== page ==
As a thirty-eight ear old, I can happily say that my health is a very big privilege. With an ever-growing population of health concerns in our country, not having a disability at birth or acquiring one later on is a very big privilege that is often overlooked by many. People often times don’t realize the privilege they have of their health until they acquire a sickness, disorder, or disability. As mentioned by Lipson & Rogers (2000), it is difficult to talk about disability and culture as they are inherited, acquired, and/or congenital and contribute to different life experiences, sociocultural, and economic contexts. As a psychologist, I will have to be understanding of this when working with several different clients whom have different disabilities. My current position as a program director, I find that my privilege of being young often is negative for me as I look younger than I actually am. This privilege is negative in the sense because people assume that I don’t have any experience in my field based upon my age or the age that I look.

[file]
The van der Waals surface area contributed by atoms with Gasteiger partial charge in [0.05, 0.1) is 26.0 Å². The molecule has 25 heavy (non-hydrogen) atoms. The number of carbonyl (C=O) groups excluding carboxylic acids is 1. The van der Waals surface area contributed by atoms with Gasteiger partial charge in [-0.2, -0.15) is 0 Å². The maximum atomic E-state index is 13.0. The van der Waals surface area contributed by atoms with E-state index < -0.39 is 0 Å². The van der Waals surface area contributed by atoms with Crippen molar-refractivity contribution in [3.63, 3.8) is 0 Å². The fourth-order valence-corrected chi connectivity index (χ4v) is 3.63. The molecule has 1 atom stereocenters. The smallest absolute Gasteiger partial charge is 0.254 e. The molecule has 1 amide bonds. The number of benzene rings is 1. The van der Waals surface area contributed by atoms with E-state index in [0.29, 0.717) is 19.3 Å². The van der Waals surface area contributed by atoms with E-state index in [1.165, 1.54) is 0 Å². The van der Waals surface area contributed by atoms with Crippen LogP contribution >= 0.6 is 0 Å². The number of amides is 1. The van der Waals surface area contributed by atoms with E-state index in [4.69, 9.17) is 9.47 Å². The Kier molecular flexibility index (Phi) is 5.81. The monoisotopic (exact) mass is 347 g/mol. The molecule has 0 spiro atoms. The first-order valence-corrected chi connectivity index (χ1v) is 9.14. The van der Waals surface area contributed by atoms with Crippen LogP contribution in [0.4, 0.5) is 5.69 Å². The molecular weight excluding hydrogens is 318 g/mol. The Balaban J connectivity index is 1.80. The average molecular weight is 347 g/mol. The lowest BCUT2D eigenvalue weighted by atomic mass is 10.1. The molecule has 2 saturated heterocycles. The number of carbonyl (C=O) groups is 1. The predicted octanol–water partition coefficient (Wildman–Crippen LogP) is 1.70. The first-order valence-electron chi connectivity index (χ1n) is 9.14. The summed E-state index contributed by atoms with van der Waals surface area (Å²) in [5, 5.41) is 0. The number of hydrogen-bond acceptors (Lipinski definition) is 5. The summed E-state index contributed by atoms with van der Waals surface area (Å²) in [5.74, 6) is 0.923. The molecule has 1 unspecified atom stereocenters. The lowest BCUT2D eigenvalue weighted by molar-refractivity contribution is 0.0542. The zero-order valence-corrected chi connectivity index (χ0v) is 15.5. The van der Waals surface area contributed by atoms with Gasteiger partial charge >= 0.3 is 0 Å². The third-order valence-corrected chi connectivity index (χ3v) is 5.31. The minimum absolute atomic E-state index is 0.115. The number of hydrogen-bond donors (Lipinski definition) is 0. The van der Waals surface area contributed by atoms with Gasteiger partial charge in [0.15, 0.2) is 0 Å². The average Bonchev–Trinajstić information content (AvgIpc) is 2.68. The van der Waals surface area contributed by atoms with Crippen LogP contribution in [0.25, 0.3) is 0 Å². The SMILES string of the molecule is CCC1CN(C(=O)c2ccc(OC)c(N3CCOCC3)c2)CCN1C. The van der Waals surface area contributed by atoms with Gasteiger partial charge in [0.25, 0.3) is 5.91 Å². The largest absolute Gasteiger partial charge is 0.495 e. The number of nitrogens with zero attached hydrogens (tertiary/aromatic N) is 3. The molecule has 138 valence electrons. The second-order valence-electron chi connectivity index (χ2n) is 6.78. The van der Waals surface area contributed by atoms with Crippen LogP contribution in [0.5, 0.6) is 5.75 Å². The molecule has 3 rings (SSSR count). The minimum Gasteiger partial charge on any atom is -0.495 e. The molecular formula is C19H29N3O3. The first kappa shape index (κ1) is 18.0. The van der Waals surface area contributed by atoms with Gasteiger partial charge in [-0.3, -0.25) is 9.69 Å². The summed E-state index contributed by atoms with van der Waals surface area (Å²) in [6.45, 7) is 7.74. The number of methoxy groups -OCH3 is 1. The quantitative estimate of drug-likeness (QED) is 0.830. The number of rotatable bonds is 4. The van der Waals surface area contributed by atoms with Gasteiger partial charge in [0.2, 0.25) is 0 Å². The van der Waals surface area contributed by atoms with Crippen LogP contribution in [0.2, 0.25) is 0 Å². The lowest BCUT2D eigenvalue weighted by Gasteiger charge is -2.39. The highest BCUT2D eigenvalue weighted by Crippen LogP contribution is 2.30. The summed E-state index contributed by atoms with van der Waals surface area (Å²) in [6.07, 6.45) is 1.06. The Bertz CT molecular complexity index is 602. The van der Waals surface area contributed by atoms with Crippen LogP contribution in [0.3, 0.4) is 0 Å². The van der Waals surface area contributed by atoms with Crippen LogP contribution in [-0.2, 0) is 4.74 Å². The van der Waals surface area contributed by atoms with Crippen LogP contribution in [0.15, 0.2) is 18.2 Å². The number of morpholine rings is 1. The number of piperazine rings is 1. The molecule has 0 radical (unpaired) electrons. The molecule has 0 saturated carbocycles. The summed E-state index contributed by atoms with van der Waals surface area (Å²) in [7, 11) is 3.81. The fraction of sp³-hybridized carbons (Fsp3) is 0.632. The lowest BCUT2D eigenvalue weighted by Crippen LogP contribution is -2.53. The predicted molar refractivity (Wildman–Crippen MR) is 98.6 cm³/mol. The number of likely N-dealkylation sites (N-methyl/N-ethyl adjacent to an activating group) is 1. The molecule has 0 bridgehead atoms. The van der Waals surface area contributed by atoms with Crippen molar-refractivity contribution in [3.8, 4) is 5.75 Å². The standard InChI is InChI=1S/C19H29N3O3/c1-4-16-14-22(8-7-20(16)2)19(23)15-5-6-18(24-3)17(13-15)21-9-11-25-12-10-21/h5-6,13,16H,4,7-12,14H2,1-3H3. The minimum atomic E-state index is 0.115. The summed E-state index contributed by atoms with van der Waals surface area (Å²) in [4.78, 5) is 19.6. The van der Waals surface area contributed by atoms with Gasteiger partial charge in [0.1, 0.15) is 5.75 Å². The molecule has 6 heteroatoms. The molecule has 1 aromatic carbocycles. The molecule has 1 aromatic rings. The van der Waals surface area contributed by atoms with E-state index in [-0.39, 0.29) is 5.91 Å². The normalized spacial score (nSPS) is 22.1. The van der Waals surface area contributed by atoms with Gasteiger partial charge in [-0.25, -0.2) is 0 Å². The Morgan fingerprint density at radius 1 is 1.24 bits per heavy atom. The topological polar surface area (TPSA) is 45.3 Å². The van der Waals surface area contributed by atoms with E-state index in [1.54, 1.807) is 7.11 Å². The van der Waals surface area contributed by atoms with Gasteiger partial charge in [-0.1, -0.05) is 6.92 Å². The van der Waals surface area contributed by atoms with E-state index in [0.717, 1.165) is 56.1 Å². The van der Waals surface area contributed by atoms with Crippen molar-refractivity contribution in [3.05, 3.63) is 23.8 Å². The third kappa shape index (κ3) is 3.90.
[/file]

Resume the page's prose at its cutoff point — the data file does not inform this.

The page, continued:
Growing up in a working lower class family is a privilege, although as an adult I am middle class. As mentioned by Hays (2008), growing up or currently in a middle class family is a privilege, even if you are not at a privilege later on in life. My mom worked two full time jobs as a single mother supporting two children. I did not have a very privileged life growing up. However, as an adult, I am divorced, single mother of one boy, a program director at a college, and considered middle class due to the amount of money that I make. As a psychology student, I feel that I am better-rounded as I have had a not so privileged life growing up and a privileged life as an adult. However, I am determined to provide this privilege for my son as I